Huber Heights residents file grievances over canceled city council meetings

Mayor canceled the March meetings, saying council remains at a standstill; residents say that violates rules

HUBER HEIGHTS — Two Huber Heights residents have filed grievances with the city, claiming Mayor Jeff Gore’s recent decision to cancel a March work session violates council rules.

At the Feb. 27 regular meeting, Gore said council would not meet for a “middle of March” work session due to what he said was a lack of consensus between members. Instead, he said, a work session will be held at 6 p.m. March 27, prior to that date’s regularly scheduled council meeting.

“This council has shown ... we’re kind of at a standstill on lots of different items, so with that being the case, our agendas are getting very, very thin,” he said. “We just don’t need to have as many work sessions as we’ve been having, so I won’t be calling a work session in the middle of March.”

When asked what items council is deadlocked on, and whether or not work sessions and/or regular meetings will continue on an altered schedule, Gore said he does not have an answer.

“Right now, I’m not sure what the schedule is going to look like,” he wrote. “Our legal counsel is reviewing what the options are and based on that legal opinion is how we’ll move forward.”

The Huber Heights City Council has been in a state of turmoil in recent years, an ongoing tension that’s been highlighted through its inability to select and hire a city manager. The city has operated without a permanent city manager since March 2021, and the drawn out replacement process, which was paused for six months and officially restarted in January, has included accusations of obstruction, bias, and political ploys amongst members of council.

Council in January held an annual vote that approved a set of rules for 2023. The rules designate the second and fourth Mondays of each month for regular council meetings, and the Tuesday before each meeting for work sessions.

Both residents claim in their respective grievances that the decision to cancel and reschedule a work session violates the approved rules, specifically Section 4.13, which states the frequency, dates and times of regular meetings must be determined by a majority vote of council.

“Mayor Gore, having made this decision on his own accord and without obtaining the required council majority vote to change/alter those council meetings, clearly violates the stated rules of the city charter,” the grievance reads.

In a response dated March 7, Vice Mayor Kate Baker said she consulted with the city’s legal counsel, concluding no rules were violated.

“Your complaint deals with the mayor’s handling of work session meetings and not the frequency, dates and times of regular meetings,” she said. “There is nothing in 4.13 regarding the holding of work session. Based on the foregoing, it is my opinion that your complaint is unfounded.”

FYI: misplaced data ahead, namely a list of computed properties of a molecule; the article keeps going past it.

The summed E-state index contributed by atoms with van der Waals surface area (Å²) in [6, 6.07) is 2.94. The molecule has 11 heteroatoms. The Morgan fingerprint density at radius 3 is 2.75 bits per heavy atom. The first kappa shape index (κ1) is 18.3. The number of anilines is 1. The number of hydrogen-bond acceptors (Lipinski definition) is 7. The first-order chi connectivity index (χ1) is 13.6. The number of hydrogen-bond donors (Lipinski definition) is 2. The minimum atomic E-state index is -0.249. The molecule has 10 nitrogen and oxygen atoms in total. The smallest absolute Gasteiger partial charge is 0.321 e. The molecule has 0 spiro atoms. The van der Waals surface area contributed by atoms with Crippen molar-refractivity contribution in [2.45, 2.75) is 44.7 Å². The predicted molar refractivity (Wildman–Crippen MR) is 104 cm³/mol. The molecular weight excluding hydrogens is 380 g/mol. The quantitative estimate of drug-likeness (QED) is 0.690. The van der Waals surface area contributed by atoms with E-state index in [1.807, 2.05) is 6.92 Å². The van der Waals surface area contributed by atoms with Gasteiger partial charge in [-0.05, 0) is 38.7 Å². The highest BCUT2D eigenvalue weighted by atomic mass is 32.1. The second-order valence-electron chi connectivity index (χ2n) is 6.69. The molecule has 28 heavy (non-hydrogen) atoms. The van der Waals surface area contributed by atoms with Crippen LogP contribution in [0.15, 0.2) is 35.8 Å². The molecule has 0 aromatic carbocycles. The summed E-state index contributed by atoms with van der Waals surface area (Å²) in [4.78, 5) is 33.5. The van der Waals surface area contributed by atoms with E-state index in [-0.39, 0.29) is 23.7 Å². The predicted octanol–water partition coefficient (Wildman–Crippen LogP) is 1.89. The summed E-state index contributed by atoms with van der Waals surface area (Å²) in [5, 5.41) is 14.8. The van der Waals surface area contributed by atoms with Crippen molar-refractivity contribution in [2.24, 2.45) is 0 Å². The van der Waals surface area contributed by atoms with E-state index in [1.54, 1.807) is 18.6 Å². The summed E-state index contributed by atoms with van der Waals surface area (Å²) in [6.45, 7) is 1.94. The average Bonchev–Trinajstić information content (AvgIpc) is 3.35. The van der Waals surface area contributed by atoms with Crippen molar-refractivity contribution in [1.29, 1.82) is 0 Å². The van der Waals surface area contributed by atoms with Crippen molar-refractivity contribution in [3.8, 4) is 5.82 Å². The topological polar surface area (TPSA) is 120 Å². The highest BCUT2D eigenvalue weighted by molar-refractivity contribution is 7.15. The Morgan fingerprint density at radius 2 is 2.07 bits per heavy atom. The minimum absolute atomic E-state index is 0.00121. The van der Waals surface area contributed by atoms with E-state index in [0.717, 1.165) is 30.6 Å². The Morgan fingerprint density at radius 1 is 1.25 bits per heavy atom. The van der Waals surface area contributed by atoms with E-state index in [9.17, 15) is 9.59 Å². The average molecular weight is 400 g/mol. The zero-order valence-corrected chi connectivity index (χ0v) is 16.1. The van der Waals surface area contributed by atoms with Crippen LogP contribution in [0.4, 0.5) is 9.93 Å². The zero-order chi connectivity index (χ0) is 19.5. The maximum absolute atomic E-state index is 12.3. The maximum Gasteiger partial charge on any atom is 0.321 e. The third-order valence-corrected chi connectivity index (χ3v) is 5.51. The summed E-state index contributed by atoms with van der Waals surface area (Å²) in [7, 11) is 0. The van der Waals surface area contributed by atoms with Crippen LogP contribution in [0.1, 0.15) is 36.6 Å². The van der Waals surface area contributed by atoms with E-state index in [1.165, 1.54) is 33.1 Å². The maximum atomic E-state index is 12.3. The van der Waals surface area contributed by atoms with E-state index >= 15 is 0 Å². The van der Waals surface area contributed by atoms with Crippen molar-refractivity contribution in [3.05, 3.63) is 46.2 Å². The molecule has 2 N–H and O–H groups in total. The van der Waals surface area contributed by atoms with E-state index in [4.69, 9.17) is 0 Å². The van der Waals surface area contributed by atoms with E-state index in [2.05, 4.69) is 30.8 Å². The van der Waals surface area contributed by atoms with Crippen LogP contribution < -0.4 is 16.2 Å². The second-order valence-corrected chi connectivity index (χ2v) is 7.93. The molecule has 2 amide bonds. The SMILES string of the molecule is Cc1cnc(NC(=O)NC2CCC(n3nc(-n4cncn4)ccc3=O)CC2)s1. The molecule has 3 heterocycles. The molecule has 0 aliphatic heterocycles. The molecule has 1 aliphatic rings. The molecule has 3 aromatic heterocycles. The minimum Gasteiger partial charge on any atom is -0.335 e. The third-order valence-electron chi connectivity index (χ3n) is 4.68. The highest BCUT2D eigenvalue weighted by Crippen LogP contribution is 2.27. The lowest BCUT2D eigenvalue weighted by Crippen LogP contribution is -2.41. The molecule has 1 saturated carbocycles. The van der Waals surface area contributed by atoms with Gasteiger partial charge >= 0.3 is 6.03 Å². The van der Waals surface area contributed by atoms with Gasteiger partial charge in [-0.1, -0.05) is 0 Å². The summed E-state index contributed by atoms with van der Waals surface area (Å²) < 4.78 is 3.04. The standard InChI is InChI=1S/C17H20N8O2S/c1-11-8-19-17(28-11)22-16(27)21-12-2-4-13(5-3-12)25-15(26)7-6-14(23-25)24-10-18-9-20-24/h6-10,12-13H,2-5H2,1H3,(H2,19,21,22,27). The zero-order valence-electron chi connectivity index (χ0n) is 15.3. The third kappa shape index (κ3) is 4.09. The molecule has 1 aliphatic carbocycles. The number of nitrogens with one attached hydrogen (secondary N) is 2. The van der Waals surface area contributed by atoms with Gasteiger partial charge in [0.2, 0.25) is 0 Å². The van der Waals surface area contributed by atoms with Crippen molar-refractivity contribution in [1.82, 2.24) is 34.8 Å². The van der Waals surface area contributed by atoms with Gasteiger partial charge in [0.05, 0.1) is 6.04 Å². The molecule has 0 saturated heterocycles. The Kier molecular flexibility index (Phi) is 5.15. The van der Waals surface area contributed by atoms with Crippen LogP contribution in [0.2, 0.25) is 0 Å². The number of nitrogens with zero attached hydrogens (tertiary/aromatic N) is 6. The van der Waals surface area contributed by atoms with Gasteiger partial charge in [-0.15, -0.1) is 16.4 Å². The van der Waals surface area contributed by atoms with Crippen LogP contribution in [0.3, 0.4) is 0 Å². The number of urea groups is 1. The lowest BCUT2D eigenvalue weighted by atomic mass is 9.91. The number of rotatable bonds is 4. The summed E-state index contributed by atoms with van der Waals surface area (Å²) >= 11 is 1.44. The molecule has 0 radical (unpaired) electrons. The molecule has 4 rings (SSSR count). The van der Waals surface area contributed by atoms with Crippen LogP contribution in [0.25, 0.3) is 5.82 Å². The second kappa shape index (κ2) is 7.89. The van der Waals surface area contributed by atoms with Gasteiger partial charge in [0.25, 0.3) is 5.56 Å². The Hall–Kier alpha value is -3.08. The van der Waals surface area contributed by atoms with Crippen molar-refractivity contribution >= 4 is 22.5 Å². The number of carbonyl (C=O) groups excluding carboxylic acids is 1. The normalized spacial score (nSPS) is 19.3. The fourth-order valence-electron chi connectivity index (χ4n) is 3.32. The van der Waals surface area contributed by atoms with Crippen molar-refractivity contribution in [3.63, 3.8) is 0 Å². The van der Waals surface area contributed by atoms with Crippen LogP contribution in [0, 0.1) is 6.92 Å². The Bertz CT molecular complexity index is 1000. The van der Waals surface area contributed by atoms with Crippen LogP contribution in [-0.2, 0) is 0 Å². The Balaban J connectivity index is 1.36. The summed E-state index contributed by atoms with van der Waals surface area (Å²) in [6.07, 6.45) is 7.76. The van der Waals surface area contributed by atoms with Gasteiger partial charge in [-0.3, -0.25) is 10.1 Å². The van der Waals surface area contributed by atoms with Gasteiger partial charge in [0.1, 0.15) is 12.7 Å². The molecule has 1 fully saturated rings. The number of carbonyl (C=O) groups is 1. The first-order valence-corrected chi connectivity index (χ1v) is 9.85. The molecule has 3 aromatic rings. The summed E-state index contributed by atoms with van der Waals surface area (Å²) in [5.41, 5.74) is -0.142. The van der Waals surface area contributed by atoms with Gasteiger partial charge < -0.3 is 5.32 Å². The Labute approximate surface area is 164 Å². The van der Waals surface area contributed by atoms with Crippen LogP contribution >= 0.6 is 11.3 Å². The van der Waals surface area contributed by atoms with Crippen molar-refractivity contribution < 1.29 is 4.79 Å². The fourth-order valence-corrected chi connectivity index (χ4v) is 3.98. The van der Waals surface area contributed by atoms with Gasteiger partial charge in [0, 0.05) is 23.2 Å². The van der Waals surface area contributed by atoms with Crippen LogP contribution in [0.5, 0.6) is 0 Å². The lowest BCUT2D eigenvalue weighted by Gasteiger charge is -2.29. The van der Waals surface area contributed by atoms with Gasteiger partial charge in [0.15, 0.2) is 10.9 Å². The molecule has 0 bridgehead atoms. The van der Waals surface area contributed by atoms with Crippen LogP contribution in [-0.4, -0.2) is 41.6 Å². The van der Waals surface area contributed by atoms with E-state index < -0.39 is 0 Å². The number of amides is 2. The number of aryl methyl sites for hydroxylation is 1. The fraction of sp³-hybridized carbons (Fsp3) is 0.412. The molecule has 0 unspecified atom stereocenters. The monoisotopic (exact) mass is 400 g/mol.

During a Jan. 17 work session, city council held a discussion regarding drafted legislation that would reduce the number of regular council meetings from two to one in the months of June, July, August, and December.

A majority of the seven council members present during the work session objected to bringing the legislation for a vote at the following regular meeting. This included Baker, as well as council members Nancy Byrge, Don Webb, and Mark Campbell.

“Of all the years I’ve been on council, I haven’t seen our workload go down in the summer,” Byrge said. “We’re being paid to be here 12 months a year and I think we owe it to the people who hired us to be here to address the issues that come up during that period of time.”

Given the decision to cancel the mid-March work session, the regular council meeting tentatively set for March 13 was also canceled, though Gore did not explicitly state this in February when he announced the work session cancellation. The March 13 meeting date was subsequently removed from the city’s online schedule, and Clerk of Council Tony Rodgers confirmed the cancellation in an email response to this newspaper, clarifying that the two meetings typically go hand in hand.

“Not holding the mid-March council work session means that there would be no items for consideration at the March 13 city council meeting,” Rodgers said Friday. He declined to comment on whether the March 13 cancellation is a violation of council rules.

Gore indicated a similar schedule change may be implemented in subsequent months pending a “compromise” between council members.

“We’ll just wrap what we have to do up into one meeting and that’s how we’ll move forward until we have some interesting compromise, and (begin) talking and negotiating through things like we actually should,” he said.

But Rodgers on Thursday stated regular meeting schedules are “anticipated to resume” in April.

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